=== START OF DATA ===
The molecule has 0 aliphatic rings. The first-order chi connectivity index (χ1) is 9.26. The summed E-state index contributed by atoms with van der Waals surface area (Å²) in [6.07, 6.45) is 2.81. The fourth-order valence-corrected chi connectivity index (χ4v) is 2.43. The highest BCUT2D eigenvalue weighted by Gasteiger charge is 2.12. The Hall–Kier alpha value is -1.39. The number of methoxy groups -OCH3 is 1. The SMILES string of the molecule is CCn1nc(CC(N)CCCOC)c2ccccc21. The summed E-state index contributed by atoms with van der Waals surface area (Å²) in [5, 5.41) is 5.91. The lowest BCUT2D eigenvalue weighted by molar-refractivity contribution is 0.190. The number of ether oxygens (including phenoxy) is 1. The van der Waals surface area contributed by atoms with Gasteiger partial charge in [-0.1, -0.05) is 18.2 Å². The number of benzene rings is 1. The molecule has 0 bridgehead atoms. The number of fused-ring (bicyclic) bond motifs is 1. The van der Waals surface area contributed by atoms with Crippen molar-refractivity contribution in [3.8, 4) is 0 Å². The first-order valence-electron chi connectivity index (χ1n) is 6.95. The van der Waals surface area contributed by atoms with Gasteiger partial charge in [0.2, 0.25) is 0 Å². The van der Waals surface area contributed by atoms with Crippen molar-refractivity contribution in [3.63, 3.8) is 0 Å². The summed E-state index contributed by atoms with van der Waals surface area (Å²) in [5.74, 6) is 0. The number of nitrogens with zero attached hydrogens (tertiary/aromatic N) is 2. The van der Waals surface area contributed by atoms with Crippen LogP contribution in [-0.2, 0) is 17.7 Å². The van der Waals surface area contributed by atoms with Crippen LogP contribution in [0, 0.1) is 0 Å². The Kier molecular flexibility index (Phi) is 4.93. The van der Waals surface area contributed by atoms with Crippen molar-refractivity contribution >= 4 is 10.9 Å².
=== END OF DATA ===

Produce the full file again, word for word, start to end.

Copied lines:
The molecule has 0 aliphatic rings. The first-order chi connectivity index (χ1) is 9.26. The summed E-state index contributed by atoms with van der Waals surface area (Å²) in [6.07, 6.45) is 2.81. The fourth-order valence-corrected chi connectivity index (χ4v) is 2.43. The highest BCUT2D eigenvalue weighted by Gasteiger charge is 2.12. The Hall–Kier alpha value is -1.39. The number of methoxy groups -OCH3 is 1. The SMILES string of the molecule is CCn1nc(CC(N)CCCOC)c2ccccc21. The summed E-state index contributed by atoms with van der Waals surface area (Å²) in [5, 5.41) is 5.91. The lowest BCUT2D eigenvalue weighted by molar-refractivity contribution is 0.190. The number of ether oxygens (including phenoxy) is 1. The van der Waals surface area contributed by atoms with Gasteiger partial charge in [-0.1, -0.05) is 18.2 Å². The number of benzene rings is 1. The molecule has 0 bridgehead atoms. The number of fused-ring (bicyclic) bond motifs is 1. The van der Waals surface area contributed by atoms with Crippen molar-refractivity contribution in [3.8, 4) is 0 Å². The first-order valence-electron chi connectivity index (χ1n) is 6.95. The van der Waals surface area contributed by atoms with Gasteiger partial charge in [0.2, 0.25) is 0 Å². The van der Waals surface area contributed by atoms with Crippen molar-refractivity contribution in [3.63, 3.8) is 0 Å². The summed E-state index contributed by atoms with van der Waals surface area (Å²) in [5.74, 6) is 0. The number of nitrogens with zero attached hydrogens (tertiary/aromatic N) is 2. The van der Waals surface area contributed by atoms with Crippen LogP contribution in [-0.2, 0) is 17.7 Å². The van der Waals surface area contributed by atoms with Crippen LogP contribution in [0, 0.1) is 0 Å². The Kier molecular flexibility index (Phi) is 4.93. The van der Waals surface area contributed by atoms with Crippen molar-refractivity contribution >= 4 is 10.9 Å².